‘I’m a grey nomad … and I make a positive difference!’

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Proud grey nomads
Desi and John enjoy a meal with a view

Caravanner John Sanderson explains why he is honoured to call himself a novice grey nomad … and is extremely  proud of the contribution he – and the thousands like him – make to the life and economy of rural Australia

On our very first road trip, my wife Desi and I were immediately proud of our new grey nomad status. We know there are plenty of cranky drivers annoyed at having to overtake dozens of vans each day … but we soon learned there is another side to this story.

Yes, our driving speed is 90-95 km/h as we seek to conserve diesel, but consider the hundreds of Outback towns in all states we are now helping to save from extinction.

For example, Bourke Shire Council told us “it would be difficult to sum up in one sentence the benefits that grey nomads bring to the region”.

And grey spending power is crucial to all of Australia’s Outback tourist industries. Steve and Narelle, who operate a van park at Winton, told us “the grey travellers start coming around Mother’s Day and the volume turns into many thousands, a real flood … maybe 30,000 before the season ends”.

Winton old-timer, Bernie Searle, has run a clothing and souvenir outlet in the town since 1954. “The grey travellers have saved Winton because we are into a six-year drought, and the locals stopped spending a while back,” he told us. “The retirees come and keep the Outback alive. Without them, we would be closed and every town needs a shop like mine.”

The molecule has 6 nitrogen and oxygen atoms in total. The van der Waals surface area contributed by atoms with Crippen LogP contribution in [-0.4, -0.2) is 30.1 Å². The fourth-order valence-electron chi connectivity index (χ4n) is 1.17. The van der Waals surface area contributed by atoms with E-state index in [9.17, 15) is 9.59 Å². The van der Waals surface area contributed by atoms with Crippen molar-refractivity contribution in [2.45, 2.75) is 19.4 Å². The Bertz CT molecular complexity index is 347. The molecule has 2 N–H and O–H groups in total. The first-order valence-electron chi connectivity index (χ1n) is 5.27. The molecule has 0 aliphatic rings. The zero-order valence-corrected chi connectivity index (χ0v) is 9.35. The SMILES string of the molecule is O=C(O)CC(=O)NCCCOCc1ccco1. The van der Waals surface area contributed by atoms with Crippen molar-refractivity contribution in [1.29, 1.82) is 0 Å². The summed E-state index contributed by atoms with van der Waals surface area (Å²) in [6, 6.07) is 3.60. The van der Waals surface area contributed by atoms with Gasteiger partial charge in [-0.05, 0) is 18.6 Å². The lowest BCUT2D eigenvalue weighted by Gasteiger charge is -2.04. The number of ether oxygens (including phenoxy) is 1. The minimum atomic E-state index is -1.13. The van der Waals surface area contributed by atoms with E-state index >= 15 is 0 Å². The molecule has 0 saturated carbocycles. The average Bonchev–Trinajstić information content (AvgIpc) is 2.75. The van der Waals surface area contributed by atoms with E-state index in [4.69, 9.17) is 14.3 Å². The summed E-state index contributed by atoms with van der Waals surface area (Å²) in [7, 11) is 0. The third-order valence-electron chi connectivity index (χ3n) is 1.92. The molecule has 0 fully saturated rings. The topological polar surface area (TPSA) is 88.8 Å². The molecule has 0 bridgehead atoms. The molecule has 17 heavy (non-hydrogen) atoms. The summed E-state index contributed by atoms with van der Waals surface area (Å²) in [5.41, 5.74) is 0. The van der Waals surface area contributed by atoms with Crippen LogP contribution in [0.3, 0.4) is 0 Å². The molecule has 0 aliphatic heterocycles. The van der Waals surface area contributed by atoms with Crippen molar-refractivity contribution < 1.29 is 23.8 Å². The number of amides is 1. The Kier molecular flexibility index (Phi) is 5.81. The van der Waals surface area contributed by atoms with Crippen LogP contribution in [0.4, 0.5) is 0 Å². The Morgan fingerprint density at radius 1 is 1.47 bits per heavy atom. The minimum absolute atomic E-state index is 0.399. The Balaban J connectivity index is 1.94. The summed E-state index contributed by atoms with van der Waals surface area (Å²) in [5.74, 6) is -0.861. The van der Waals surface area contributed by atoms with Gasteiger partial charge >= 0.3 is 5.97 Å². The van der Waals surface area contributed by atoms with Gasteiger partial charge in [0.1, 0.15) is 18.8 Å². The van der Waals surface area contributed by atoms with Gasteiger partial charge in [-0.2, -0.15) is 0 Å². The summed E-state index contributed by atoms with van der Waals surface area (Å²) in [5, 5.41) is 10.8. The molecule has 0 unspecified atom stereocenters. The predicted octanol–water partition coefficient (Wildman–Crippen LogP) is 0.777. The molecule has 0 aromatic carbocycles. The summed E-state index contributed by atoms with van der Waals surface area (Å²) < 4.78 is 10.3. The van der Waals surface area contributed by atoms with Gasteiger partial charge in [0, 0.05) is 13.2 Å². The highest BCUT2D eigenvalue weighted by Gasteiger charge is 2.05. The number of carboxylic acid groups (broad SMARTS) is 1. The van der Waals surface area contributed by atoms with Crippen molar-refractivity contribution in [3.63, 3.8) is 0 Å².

On our travels, we found some of the most proactive councils in Australia were in Queensland and they understood the value of grey nomads. The councils at Mareeba, Murweh and McKinlay provide the best free camping facilities in the country, and they do so in recognition of the positive effects that elderly travellers have.

The Shire of Murweh even provides electricity at the free camp spot at Morven with an honesty box there for you to make your $10 contribution for the power you consume, while McKinlay reaches out to grey nomads with excellent roadside facilities at regular intervals. We found this was a big contrast to Outback New South Wales, South Australia and Northern Territory free stops which rarely have quality toilets, water and picnic tables.

We soon learnt that information about roadside facilities and friendly shires quickly spreads through the grey grapevine. People like Dennis and Flo from Adelaide are unfailingly eager to pass on helpful information about free camps and other tips. We met the 75-year-olds – who have been vanning for the past 20 years – while we were at Uluru.

They told us their travels had improved both their health and relationship. After 50 years of marriage, they are still adventuring together. It’s no wonder that every year there is a major increase in the number of retirees taking to the roads. And, with it, a growing gratitude in Outback towns. Time for a National Grey Nomad Day, perhaps?

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2 Responses to ‘I’m a grey nomad … and I make a positive difference!’

  1. NSW is full of showgrounds and sporting fields at low fees.
    Been a while since being in QLD as i find the state to be very unfriendly towards us nomads, unless you stay at caravan parks.
    Qld has very few rest areas as compared to NSW as well.

  2. Yes not only do we support little towns that provide and cater for grey nomads we tell everyone.Been at some quiet big happy hours on my travels.Always discussing best route to take and which towns to stay in and the ones to avoid.I also plan my trip, should I be traveling north,south etc to support those towns again.Been back to some little outback places half a dozen times So councils should listen to just what us old farts have to say. Cheers Stevo.

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